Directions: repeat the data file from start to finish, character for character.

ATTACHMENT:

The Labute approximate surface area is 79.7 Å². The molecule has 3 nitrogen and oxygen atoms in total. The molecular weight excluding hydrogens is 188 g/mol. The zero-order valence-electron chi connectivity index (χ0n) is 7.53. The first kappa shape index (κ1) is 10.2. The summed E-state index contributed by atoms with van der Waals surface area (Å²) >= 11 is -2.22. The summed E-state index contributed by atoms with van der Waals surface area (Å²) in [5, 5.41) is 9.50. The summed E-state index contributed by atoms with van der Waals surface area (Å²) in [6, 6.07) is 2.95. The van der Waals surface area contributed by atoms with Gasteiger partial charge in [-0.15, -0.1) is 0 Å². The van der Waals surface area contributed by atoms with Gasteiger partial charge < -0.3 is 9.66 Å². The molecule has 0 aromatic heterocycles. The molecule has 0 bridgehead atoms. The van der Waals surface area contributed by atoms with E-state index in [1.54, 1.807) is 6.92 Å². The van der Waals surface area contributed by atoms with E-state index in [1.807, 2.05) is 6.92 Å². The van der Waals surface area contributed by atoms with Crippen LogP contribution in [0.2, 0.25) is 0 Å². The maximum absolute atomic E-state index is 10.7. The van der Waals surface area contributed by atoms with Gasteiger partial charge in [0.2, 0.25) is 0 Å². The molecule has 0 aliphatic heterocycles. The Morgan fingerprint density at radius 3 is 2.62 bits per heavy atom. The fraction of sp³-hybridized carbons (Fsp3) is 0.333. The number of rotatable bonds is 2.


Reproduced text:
The Labute approximate surface area is 79.7 Å². The molecule has 3 nitrogen and oxygen atoms in total. The molecular weight excluding hydrogens is 188 g/mol. The zero-order valence-electron chi connectivity index (χ0n) is 7.53. The first kappa shape index (κ1) is 10.2. The summed E-state index contributed by atoms with van der Waals surface area (Å²) >= 11 is -2.22. The summed E-state index contributed by atoms with van der Waals surface area (Å²) in [5, 5.41) is 9.50. The summed E-state index contributed by atoms with van der Waals surface area (Å²) in [6, 6.07) is 2.95. The van der Waals surface area contributed by atoms with Gasteiger partial charge in [-0.15, -0.1) is 0 Å². The van der Waals surface area contributed by atoms with Gasteiger partial charge < -0.3 is 9.66 Å². The molecule has 0 aromatic heterocycles. The molecule has 0 bridgehead atoms. The van der Waals surface area contributed by atoms with E-state index in [1.54, 1.807) is 6.92 Å². The van der Waals surface area contributed by atoms with E-state index in [1.807, 2.05) is 6.92 Å². The van der Waals surface area contributed by atoms with Crippen LogP contribution in [0.2, 0.25) is 0 Å². The maximum absolute atomic E-state index is 10.7. The van der Waals surface area contributed by atoms with Gasteiger partial charge in [0.2, 0.25) is 0 Å². The molecule has 0 aliphatic heterocycles. The Morgan fingerprint density at radius 3 is 2.62 bits per heavy atom. The fraction of sp³-hybridized carbons (Fsp3) is 0.333. The number of rotatable bonds is 2.